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London, Jetlag and Interviews



I’m here…well sorta.


After almost leaving my passport at Changi airport in Singapore and waiting at the wrong gate followed by a ridiculously long wait at Doha airport and waking up on the plane to find that I had drooled into my own hair thereby fusing it altogether I am here!


I got off the plane excited like the little Aussie battler/immigrant that I am, ready to face the world when the crowd of people in front of me came to a screeching halt and so began the longest line through immigration ever!


It felt like a Disney line except not nearly as entertaining, what I wouldn’t have given for a little music maybe they could’ve dressed up actors like the Harry Potter characters to entertain the waiting crowd. Above all the murmurs you could clearly hear an American woman chatting about her illustrious career as a photographer. We had just gotten off a 14 hour plane ride the last thing we wanted to hear was her life story. So my very first experience with the country was waiting for 2 hours in the immigration queue – fun!


Jet lag has rendered me a bit baby brained and I have forgotten how to do simple things like opening doors and speaking English! My suitcase (although regulation size has become like a regular ball and chain that I have been forced to drag around the streets of London for the first few stressful days)


I never thought I was the kind of person to get attached to material things but to come off that flight and not be able to reach Kathleen or Sam or to confirm that I was here and organize subsequent meet ups was awful and left me stressed as soon as I arrived. I managed to make my way to Paddington station and tried to use a few payphones only to be bitterly disappointed by the idea that the payphones were merely there for some sort of decorative purpose or to make travellers like me look stupid. I managed to remember the name of the hotel and had no problem getting to Earls court. As I dragged my suitcase up those stairs at Earls court station I couldn’t help but wonder how many Australians before had done the very same thing. I showered and changed in a flurry and managed to jump onto Facebook at the hotel to arrange to meet Sam briefly at Oxford circus before my very first interview in the UK, I sheepishly asked the train conductor where Top shop was as Sam had asked me to meet her there. As I stood there I kept catching sight of redheaded people and kept thinking they were her. It wasn’t until I saw that all too familiar beanie that I knew it was her. As I had not even seen Kathleen since arriving by this stage, the sight of Sam’s beanie was the most comforting and familiar thing I had seen in a while especially on that crowded street in the middle of London full of anonymous faces. We briefly caught up on her adventures around Europe before I made my way into Done and Dusted – a production company responsible for the coverage of the Olympic opening ceremony which is a huge accomplishment for an independent production company.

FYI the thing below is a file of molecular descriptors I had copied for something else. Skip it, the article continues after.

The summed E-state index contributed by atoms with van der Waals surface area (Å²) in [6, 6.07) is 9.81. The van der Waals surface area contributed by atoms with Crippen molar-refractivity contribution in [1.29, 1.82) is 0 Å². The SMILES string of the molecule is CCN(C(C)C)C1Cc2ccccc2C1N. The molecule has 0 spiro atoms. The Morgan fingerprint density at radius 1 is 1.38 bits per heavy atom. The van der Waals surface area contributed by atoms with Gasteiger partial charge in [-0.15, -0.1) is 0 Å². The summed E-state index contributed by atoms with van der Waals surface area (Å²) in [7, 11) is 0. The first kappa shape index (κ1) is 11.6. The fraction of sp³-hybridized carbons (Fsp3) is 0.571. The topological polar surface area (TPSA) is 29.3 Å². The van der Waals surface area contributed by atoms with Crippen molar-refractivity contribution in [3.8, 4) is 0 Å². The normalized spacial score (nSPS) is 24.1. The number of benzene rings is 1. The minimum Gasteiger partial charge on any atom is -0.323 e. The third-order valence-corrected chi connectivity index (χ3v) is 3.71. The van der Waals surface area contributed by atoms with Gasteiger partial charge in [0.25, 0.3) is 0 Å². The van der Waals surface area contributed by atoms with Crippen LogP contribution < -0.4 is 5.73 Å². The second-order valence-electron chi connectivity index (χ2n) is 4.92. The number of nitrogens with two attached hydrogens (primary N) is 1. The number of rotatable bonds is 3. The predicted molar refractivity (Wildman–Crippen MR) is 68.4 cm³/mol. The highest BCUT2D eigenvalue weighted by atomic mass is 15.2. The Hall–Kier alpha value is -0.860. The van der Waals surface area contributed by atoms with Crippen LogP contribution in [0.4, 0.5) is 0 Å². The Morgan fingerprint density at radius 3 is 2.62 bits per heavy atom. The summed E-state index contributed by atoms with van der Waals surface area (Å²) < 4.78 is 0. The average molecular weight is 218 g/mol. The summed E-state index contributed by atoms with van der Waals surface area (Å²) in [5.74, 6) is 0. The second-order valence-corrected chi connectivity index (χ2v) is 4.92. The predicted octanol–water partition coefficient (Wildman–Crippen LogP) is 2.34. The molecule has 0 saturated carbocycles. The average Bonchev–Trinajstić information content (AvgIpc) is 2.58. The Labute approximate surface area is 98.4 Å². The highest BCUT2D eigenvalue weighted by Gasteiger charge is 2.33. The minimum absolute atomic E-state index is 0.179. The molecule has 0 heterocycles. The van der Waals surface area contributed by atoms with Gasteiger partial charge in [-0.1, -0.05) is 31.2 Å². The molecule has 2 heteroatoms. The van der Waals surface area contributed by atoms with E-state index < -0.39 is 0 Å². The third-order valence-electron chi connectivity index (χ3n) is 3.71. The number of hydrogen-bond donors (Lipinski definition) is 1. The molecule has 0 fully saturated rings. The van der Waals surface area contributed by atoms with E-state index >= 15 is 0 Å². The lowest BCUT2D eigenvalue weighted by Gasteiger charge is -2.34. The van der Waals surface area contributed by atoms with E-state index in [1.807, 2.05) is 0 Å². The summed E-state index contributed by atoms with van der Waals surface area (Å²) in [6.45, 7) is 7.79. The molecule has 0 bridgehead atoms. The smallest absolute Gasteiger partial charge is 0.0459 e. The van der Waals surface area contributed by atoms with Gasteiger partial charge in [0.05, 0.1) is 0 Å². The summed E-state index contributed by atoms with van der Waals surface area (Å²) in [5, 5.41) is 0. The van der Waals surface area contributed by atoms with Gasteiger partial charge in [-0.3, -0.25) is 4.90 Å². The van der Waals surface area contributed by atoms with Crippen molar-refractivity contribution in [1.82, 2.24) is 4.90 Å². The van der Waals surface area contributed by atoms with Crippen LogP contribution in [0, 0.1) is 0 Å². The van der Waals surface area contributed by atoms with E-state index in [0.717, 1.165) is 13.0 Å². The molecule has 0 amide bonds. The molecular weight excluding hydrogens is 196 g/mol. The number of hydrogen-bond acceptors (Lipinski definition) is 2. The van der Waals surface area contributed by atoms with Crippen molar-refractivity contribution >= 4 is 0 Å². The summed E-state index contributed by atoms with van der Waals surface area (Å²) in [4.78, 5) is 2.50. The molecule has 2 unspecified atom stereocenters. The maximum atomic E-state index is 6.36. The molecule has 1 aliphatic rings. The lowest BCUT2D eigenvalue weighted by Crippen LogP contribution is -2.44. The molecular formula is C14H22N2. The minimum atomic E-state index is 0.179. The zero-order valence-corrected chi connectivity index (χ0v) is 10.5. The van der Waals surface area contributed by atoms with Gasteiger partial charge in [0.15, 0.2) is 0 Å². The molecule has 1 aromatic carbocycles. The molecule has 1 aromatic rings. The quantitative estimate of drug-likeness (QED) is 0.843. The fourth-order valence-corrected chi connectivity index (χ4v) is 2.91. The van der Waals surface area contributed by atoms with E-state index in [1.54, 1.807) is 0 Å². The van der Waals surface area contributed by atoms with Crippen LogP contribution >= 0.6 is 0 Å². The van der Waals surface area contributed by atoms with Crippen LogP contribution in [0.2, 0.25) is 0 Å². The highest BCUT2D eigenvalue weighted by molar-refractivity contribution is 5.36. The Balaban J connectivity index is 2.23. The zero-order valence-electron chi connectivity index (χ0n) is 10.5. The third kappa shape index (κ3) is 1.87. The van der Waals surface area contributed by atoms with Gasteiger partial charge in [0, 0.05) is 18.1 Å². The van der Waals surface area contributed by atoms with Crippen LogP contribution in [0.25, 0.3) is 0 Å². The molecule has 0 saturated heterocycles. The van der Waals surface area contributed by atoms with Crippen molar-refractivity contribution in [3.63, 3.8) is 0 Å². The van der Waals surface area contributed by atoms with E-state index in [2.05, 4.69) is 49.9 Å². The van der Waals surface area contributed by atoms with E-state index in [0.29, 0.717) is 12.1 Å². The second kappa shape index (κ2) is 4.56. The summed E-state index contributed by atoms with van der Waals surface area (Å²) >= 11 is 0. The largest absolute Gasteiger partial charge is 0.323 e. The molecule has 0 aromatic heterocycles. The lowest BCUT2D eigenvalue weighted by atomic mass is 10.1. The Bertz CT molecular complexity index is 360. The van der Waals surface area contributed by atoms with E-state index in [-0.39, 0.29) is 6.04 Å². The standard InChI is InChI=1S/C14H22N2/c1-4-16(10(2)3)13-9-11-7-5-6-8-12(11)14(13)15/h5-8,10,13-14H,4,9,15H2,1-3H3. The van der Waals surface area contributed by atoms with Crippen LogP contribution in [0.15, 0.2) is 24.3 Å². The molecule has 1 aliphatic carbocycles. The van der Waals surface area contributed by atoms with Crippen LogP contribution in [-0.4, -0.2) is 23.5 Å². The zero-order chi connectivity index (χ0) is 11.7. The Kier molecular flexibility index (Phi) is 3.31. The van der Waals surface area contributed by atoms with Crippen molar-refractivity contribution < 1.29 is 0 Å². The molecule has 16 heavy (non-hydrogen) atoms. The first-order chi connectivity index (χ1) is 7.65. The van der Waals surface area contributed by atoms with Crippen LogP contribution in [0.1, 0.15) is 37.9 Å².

This was a part of London I had never seen before, the busy thriving offices behind all the tourist hot spots, in fact in my first few days in London I didn’t even so much as pass a tourist landmark.